The Salmon Case: Evolution of Balancing Mechanisms for Non-Trade Values in WTO
43 Pages Posted: 2 Oct 2003
The Salmon case represents an important step in the evolution of the doctrinal tools available for managing WTO disputes involving non-trade values. Although the Salmon case concerns the specialized WTO Agreement on the Application of Sanitary and Phytosanitary Measures (SPS Agreement), it has implications for the broader development of WTO jurisprudence with respect to the place of non-trade values in the WTO regime.
The SPS Agreement strikes a particular negotiated balance between trade liberalization and the protection of human, animal or plant life or health: trade-restrictive SPS measures will be permitted if they are scientifically justified, non-discriminatory and not more trade-restrictive than necessary in view of the member's chosen level of protection. Disputes concerning SPS measures can be seen as attempts by complaining parties to enforce that balance.
One particular provision in the SPS Agreement, Article 5.6, introduces into SPS jurisprudence the "necessity test," long a part of GATT jurisprudence in, among other provisions, Article XX(b). Overall, the SPS agreement can be understood as an elaboration of Article XX(b) with respect to the specialized subject of SPS measures. However, in contrast to Article XX(b) as interpreted by prior panels, the SPS necessity test as written requires consideration of the effective achievement of a member's non-trade regulatory goals, prior to invalidating the member's chosen measure on trade-restrictive grounds. For this reason, the SPS-version necessity test has the potential to operate in a manner that is friendlier to non-trade values than the standard necessity test.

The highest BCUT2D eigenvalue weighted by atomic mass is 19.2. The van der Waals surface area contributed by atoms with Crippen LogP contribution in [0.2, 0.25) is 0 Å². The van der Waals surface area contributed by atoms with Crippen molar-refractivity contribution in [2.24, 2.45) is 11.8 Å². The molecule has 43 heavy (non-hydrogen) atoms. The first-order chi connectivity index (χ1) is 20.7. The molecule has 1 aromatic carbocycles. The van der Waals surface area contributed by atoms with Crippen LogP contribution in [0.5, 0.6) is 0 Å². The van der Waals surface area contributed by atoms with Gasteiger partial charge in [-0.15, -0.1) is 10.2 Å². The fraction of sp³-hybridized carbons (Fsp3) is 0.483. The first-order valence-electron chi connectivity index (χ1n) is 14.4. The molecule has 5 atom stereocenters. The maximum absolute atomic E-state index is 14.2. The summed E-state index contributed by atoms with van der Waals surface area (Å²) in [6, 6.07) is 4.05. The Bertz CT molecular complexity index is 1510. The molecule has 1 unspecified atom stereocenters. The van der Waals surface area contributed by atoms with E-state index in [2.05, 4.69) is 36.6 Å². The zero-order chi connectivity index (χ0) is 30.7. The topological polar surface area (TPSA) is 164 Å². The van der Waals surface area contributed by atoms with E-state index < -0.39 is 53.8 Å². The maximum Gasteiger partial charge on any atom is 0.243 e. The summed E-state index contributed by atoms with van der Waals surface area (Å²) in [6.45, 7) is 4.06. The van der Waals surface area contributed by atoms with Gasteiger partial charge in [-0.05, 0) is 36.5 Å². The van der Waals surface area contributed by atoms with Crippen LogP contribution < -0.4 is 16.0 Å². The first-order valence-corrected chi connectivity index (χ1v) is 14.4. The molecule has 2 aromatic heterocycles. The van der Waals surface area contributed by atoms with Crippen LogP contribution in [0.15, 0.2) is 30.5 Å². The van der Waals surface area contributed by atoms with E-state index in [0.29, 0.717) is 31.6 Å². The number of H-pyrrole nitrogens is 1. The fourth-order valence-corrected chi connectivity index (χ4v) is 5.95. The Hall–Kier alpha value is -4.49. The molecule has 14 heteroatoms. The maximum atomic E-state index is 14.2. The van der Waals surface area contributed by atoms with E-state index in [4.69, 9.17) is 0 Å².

The Salmon Panel is the first WTO dispute settlement body to rule on an Article 5.6 claim, and its decision and the Appellate Body report afford the first opportunity to examine the extent to which the promise contained in the language of Article 5.6 is indeed borne out in its judicial application. I conclude that the Appellate Body's finding on the limits of a Panel's review of a member's discretion to choose its appropriate level of protection, stakes out a strong position of respect for non-trade values in WTO, albeit in a somewhat problematic manner. Since the necessity test is employed widely throughout GATT jurisprudence, the Salmon case has the potential to influence necessity test interpretation beyond the strict SPS context. I also conclude that the Appellate Body's interpretation of the SPS necessity test in Salmon has increased the likelihood that non-trade values will be respectfully considered outside the SPS Agreement in Article XX cases. When one examines the Appellate Body's interpretation of the traditional necessity test in the Asbestos and Korean Beef cases, one catches a "whiff" of Salmon, confirming that the Salmon case is indeed contributing to the larger task of successfully incorporating respect for non-trade values into the WTO.
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